Phase 1 – a moderate state of sedation as well as a mild anaesthetic effect (5-25% N2O). The patient can feel a very slight tingling sensation in his or her fingers, cheeks, tongue, back, head and chest. The patient clearly relaxes and calms, his or pain threshold rises and both fear and nervous tension are reduced. The patient quickly and effectively reacts to instructions and answers questions. Their sense of touch, hearing and sight may be slightly impaired. Pupils react properly to light.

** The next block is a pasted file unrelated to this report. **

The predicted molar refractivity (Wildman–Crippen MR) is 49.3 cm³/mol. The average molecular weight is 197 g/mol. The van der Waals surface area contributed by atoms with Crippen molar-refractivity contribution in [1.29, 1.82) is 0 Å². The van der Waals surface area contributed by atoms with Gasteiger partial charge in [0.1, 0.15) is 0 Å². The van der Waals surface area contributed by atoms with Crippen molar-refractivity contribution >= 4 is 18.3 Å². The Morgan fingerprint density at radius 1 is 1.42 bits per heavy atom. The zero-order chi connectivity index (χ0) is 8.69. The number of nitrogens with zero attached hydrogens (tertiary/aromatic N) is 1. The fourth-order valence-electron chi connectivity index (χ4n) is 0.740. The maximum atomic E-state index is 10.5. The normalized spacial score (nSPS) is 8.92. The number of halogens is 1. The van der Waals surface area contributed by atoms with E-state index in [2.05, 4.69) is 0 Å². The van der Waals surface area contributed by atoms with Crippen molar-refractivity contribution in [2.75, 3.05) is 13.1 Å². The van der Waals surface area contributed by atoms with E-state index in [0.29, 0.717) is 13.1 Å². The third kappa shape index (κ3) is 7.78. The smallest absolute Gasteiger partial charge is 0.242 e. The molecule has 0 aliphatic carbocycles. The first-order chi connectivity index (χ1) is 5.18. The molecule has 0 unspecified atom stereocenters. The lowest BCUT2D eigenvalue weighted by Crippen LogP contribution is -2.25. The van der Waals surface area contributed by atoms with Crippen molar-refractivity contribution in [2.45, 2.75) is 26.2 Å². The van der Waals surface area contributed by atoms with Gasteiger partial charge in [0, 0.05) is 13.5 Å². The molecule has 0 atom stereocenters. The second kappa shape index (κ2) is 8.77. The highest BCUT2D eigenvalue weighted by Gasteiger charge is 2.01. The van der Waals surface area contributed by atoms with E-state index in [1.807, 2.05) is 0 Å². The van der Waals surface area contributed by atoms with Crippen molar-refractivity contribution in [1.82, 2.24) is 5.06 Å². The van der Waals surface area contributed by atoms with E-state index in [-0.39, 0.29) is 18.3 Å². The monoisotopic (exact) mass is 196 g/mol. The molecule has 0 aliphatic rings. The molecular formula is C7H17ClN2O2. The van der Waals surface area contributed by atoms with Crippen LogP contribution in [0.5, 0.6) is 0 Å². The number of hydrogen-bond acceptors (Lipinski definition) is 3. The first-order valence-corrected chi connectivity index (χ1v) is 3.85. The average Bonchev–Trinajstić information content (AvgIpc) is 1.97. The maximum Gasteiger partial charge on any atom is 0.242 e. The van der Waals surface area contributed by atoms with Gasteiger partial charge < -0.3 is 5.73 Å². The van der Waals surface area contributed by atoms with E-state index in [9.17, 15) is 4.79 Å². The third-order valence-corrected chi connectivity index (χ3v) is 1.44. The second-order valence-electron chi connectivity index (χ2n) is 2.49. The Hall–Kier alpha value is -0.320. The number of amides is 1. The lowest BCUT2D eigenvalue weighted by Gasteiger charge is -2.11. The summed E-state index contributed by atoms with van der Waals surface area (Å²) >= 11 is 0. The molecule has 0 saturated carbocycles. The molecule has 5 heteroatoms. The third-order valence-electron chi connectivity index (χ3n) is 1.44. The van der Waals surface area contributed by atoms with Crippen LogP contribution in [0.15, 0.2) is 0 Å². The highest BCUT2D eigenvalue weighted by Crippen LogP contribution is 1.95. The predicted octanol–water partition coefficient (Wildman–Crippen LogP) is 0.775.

Phase 2 - dissociation and partial anaesthesia (20-55% N2O). A state of dissociation is observed - this is one of the key factors facilitating the surgical procedure. Dissociation is an unusual state which takes the form of the patient’s consciousness becoming detached to a lesser or greater extent from surrounding reality. The patient is aware of the place he or she is in and the actions being performed by the dental surgeon, but everything seems to be very distant. The patient has no power of resistance, all the more so as the state of sedation is a very pleasant sensation. Advanced states of dissociation result in the appearance of very vivid hallucinations similar to dreams. Hence patients are then also peaceful and mentally relaxed. The tingling sensation in different parts of the body intensifies. (A very characteristic feature of phase 2.) Eyelid movement is reduced. Verbal contact is still maintained. The patient reacts with delayed answers to questions or with answers unrelated to the question. Dream states occur, especially in the case of children. Adults do not so easily lose control over the situation Suggesting to the patient what the content of these dreams should be is advisable.